I've worked on cash and specifically using cash as a tool for economic mobility for several years now, first internationally and then domestically. And the thing about it is it asks fundamental questions about trust. If you give people money, can you trust them to make the decisions that are best for them? Will they use it responsibly or irresponsibly? And I think there's a sense, particularly in American culture, that is pervasive, of concern, that if you're going to give this money to young men they're just going to put up their feet and play video games or there's this pervasive myth of the welfare queen that people just want to stay home and live on government benefits. And I think the challenge for those of us who believe that those are very much myths is to amplify the stories, the kind of stories that I hear nearly every day.
"But we already have welfare!"
YANIS VAROUFAKIS: Universal basic income is a brilliant idea, especially in view of the failures of the welfare state. If you look at the welfare state now it has grown into a kind of securitized, weaponized system against the poor. It is a system for humiliating the poor, for putting them through various hoops to prove that they are "deserving poor". It's a very expensive system, both in terms of the emotional effect that it has on the people that have to prove that they deserve benefits and also in terms of the actual economics of it. So, the idea that everybody should have an income, independently of whether they are rich or poor, that comes from the collective and then that can be the basis for them to unfold their talents and their creativity without having to do demeaning work. This is a great idea. The question is where is this income going to come from?
Tax the rich?
JEFFREY SACHS: What I know, as an economist that has worked all over the world, including in the poorest places in the world, little bits can save lives and make futures for the children of this world at unbelievably low cost and it just gets me that we have $10 trillion here and we have kids who are hungry, dying and out of school over here. It's mind-boggling. Mind boggling to think of Jeff Bezos, for example, with a net worth, personally, individual net worth of, hold onto your chair, how about $163 billion. That's a lot of money. I'm myself an Amazon user. I think it's an awfully good service and product that he's developed, but $163 billion in a world where a lot of his workers struggle to get by, a lot of the people in Seattle, where Amazon is headquartered are homeless, where there are incredible needs that for a tiny fraction of that wealth could keep millions of kids alive and in school, you have to say, alright, the world economy is dynamic but it's not really exactly fair and it's not really oriented towards addressing everyone's basic human rights and needs, and can't we make the connection? And the answer is we have to. So, my thought is, at a minimum, $10 trillion? Come on put in at least one percent—that's such a tiny amount because your wealth grows at much more than that—put in one percent of your net worth per year minimum to help the kids. One percent of $10 trillion is $100 billion. And if you take out your paper and pencil or your Excel Spreadsheet you can show that for $100 billion a year, one percent of the net worth of just 2208 individuals, you could get every kid in school all the way through upper secondary education and you could establish universal health coverage for everybody in every low income country in the world. That's a pretty good gig for 2208 people. But they've got to get on with it. I think they have enough yachts, enough mansions, enough of everything, and it's really time for that wealth to be deployed for the purposes of our generation of children who utterly and desperately need it. And I say do it voluntary or if you don't do it voluntarily, fine, we'll put on a levy.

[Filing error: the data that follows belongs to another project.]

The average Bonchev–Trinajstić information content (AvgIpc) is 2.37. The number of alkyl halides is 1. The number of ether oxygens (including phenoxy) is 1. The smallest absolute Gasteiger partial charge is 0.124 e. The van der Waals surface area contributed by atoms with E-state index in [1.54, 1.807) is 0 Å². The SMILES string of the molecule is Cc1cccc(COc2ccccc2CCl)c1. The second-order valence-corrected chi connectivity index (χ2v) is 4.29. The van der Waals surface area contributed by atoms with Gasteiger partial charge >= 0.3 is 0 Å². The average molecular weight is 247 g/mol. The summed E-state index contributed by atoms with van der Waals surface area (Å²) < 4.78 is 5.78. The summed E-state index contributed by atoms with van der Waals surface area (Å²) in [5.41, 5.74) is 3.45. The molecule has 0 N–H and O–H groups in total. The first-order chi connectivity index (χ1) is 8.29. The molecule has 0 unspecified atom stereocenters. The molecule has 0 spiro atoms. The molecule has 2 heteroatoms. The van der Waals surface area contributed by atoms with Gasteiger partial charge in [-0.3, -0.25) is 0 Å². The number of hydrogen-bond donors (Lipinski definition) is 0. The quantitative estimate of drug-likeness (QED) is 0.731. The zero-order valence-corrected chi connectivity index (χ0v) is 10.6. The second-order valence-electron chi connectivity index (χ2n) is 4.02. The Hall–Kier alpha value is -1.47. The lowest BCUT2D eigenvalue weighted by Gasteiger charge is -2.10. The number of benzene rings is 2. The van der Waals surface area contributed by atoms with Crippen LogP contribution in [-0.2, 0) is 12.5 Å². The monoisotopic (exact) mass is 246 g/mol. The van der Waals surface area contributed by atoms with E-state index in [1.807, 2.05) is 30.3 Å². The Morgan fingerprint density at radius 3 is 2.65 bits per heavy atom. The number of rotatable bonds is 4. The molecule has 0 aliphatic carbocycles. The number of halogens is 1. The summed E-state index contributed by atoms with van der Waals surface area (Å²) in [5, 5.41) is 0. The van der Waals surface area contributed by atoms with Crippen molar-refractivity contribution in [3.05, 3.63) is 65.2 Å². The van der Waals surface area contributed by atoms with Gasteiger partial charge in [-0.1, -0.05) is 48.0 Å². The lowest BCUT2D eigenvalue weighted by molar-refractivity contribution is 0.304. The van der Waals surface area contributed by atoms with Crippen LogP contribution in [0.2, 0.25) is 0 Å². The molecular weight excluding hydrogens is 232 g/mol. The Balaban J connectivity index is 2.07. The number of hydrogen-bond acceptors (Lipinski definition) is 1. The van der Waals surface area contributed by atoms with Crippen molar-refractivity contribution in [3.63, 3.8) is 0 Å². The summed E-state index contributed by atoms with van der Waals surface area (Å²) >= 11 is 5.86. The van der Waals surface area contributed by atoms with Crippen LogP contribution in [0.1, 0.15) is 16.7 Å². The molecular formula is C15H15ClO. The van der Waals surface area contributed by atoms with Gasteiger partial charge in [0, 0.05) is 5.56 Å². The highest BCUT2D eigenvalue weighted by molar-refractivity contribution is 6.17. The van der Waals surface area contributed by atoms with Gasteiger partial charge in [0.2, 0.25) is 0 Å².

Or tax the corporations?